Ranke’s understanding of the methodJune 27, 2021
Despite its inadequacies in terms of style and arrangement, the book is important in that it contains an appendix that explains the method that Ranke envisions for historical studies.
In the appendix entitled “Zur Kritik neuerer Geschichtsschreiber” (On the Critique of the New Historians), Ranke emphasized the importance of the historian’s explanation of events by going down to primary sources. According to him, the task of the historian is to clear the events from universal interpretations and to make an objective inventory of them. According to him, since historical events are original, understanding the universal is only possible with an inductive method and an empirical approach that goes from the specific to the general.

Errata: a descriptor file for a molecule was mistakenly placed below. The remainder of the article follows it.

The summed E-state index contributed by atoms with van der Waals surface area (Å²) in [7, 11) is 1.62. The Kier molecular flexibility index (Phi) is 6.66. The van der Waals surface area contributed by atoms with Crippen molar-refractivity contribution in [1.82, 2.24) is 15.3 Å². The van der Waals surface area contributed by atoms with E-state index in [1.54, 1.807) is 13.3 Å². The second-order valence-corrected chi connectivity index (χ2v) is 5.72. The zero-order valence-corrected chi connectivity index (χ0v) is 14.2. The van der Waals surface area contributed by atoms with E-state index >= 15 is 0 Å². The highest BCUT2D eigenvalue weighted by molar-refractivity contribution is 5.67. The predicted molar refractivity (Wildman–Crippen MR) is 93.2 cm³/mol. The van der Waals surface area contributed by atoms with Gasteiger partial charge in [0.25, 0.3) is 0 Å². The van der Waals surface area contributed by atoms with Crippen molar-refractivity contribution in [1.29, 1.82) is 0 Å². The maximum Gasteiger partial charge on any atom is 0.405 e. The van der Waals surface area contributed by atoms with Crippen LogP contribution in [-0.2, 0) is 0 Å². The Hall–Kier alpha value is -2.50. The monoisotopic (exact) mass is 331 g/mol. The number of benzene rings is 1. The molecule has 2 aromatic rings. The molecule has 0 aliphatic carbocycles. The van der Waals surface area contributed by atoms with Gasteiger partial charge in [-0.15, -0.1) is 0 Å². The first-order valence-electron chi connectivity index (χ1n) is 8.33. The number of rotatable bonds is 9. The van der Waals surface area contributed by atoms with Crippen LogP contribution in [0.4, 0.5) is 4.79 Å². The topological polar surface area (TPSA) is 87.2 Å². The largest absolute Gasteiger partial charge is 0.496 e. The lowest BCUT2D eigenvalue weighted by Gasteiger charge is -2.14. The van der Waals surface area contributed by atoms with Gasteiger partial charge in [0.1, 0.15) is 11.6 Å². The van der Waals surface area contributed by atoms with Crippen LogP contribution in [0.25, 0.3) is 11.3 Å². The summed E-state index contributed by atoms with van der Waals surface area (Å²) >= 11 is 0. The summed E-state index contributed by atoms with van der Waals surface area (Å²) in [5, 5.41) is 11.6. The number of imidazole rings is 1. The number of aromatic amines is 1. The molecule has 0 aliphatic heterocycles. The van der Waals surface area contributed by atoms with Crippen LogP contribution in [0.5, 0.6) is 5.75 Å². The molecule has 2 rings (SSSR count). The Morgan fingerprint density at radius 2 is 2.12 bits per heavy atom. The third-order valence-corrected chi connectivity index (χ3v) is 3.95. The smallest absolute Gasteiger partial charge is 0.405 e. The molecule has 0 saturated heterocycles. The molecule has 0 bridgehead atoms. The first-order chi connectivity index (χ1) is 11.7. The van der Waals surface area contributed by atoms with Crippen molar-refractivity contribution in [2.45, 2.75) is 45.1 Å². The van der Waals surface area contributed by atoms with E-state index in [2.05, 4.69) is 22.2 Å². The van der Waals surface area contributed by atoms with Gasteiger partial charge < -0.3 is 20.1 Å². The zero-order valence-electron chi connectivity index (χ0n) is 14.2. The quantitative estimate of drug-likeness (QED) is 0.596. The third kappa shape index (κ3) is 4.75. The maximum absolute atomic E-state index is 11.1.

In 1827, Ranke went to Vienna, where he stayed for three years, to study European libraries and archives. During this trip, he collected funds for his most important book (“Roman Popes, The Churches and the State in the 16th and 17th Centuries”). When he returned to his country in 1831, he became the editor-in-chief of the journal Historisch-Politische Zeitschrift (Historical Political Journal), which was published by the University of Berlin until 1836 with the support of the Prussian government. Ranke, who in 1841 became the official historian of the Prussian State, was given the title of nobility in 1865. Ranke spent the last years of his life writing Weltgeschichte (“History of the World”), which he described as his most important book, and died before it could be completed.